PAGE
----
3 Things to Consider When Choosing a Neighborhood to Buy In
One of the most important decisions homebuyers have to make when they’re ready to take the plunge into home ownership is: What area do we want to live in? As the ubiquitous real estate adage goes: Location, location, location!
There are the obvious parameters like price and condition of the home that guide your ultimate decision, but make sure to consider these important factors as well.
If you own a car, you’ll want to consider whether parking is accessible in the neighborhood you’re looking at. Do most homes have onsite parking or street parking? Is that street parking permit parking, or are there parking restrictions for street sweeping (no parking on Tuesdays from 12pm-4pm).
Are the streets usually packed with cars or are parking spots often available throughout the day? What about snow? How will a blizzard or even a few inches of powder affect your parking karma?
You’ll also want to investigate how long it will take you to get to the places you frequent, like your work, the grocery store and common highway routes. If it takes 20 minutes just to get out of the neighborhood, it may not be a good fit. Conversely if you don’t have a car it’s important to note how many public transport options are available, how reliable they are, and where they take you.
This is a notoriously challenging consideration in the Greater Boston area. Towns like Brookline and Wellesley are known for having grade A school systems but they’re prohibitive in terms of price and they’re outside of Boston proper.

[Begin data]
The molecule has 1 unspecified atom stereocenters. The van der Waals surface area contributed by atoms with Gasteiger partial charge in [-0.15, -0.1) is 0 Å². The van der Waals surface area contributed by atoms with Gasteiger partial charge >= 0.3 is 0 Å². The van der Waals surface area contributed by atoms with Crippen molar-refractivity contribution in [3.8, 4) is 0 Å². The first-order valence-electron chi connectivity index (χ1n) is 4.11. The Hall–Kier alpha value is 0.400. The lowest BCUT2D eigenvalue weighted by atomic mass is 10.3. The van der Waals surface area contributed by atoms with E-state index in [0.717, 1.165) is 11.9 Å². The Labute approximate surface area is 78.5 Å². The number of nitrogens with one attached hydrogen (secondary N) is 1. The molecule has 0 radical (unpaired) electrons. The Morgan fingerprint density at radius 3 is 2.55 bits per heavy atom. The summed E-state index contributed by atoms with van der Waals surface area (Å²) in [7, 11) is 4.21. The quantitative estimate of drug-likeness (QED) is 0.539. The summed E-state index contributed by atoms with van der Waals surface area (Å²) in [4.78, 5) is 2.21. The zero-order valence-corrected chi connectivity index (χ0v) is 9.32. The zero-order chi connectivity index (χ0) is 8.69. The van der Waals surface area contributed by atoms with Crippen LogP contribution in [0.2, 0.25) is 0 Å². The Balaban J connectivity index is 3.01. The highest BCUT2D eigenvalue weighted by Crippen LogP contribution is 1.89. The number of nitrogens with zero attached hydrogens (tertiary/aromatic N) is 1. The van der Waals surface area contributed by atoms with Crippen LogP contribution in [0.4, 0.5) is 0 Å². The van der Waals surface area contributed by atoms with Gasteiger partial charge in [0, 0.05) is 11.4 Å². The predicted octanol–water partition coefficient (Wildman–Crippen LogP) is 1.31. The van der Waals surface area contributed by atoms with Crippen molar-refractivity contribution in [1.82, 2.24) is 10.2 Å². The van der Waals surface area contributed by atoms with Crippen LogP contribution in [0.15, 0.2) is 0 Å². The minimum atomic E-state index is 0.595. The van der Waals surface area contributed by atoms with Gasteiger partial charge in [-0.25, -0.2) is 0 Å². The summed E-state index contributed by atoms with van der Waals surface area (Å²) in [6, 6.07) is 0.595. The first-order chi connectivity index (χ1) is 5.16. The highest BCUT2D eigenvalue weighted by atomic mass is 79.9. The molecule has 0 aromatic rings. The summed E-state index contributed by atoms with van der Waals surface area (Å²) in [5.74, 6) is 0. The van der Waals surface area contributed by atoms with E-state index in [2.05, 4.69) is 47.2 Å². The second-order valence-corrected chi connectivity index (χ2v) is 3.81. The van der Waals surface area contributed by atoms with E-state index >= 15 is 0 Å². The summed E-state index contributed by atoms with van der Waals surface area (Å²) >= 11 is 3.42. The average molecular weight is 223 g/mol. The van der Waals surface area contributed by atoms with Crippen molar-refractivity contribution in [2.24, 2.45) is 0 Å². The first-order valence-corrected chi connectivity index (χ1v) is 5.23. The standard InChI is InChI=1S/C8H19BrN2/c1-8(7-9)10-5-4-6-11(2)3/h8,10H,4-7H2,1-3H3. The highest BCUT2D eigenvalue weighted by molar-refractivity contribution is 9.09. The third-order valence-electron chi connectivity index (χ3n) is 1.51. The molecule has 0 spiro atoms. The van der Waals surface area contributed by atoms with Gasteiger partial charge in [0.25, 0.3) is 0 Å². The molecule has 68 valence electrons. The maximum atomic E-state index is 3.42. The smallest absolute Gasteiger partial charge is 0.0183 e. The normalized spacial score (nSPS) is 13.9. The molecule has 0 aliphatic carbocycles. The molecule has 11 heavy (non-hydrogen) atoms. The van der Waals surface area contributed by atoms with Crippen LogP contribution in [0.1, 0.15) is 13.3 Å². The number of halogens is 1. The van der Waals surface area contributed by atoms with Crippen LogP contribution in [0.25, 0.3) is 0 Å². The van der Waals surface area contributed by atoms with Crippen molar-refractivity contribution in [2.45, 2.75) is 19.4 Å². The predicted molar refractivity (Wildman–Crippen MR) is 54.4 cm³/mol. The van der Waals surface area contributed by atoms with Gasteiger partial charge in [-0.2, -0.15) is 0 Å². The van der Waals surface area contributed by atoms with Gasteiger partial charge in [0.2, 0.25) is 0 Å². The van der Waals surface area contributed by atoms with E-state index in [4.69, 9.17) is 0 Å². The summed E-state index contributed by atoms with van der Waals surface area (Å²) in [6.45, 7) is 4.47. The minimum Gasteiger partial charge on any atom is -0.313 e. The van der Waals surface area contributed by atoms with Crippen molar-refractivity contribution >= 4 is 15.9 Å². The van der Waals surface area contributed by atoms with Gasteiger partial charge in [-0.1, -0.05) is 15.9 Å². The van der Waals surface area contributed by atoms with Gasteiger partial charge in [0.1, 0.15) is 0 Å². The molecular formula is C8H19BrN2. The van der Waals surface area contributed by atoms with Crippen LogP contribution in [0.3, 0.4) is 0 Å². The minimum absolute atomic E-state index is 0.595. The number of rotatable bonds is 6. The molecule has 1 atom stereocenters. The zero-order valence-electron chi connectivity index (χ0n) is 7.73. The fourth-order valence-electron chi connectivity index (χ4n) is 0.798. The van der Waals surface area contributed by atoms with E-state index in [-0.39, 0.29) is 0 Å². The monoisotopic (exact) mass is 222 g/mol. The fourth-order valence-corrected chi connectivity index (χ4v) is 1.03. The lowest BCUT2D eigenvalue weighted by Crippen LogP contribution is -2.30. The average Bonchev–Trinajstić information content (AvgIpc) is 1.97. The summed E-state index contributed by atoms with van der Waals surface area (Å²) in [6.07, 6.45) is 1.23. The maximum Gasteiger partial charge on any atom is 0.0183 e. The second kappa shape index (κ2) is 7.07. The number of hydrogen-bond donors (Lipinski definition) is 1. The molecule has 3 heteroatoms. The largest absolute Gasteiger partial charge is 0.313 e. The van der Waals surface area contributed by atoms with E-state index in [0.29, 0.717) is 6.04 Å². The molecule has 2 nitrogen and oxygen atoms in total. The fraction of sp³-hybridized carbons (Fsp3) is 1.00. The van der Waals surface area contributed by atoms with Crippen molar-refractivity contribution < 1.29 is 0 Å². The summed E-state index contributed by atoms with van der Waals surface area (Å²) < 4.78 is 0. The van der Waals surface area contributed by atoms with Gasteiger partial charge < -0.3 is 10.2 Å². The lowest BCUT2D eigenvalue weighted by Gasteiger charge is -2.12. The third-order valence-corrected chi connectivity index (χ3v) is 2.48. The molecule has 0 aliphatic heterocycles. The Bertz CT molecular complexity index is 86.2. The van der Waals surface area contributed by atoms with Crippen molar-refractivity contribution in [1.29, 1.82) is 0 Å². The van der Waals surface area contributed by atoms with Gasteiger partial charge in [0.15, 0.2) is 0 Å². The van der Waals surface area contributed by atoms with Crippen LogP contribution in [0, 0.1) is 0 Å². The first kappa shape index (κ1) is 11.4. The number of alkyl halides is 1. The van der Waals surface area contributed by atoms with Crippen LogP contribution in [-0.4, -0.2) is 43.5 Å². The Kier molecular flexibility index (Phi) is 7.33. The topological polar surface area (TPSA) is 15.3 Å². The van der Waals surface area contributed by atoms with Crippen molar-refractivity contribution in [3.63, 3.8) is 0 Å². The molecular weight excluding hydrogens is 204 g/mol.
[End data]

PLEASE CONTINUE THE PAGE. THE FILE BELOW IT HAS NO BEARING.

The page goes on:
Boston Public Schools get a bad rap, but they’re the only option for urban dwellers that can’t spring for private school or don’t want to contend with the “lottery” system of charter schools. The important thing to remember is that not all schools in the same system are created equal. Research the specific school branches in your desired neighborhood to see what their teacher reviews are and what kind of extra support programs they offer their students. The neighborhood may also offer after school programs to supplement school work.
Ratio of Owner-Occupied Homes to Rentals
Especially in Boston, the city of universities, rental-heavy neighborhoods can attract a lot of students and other transient populations. This can mean problems like noise, although not necessarily. But even more importantly, it means you won’t have permanent neighbors.
A larger percentage of owner occupied homes can indicate a more stable neighborhood and perhaps a stronger local community. Homeowners also generally take more pride in their homes and neighborhoods leading to better all around care.
Still having trouble finding the right neighborhood for your next home? Reach out to us at firstname.lastname@example.org or 617-942-1741 and we’ll help you find the perfect balance.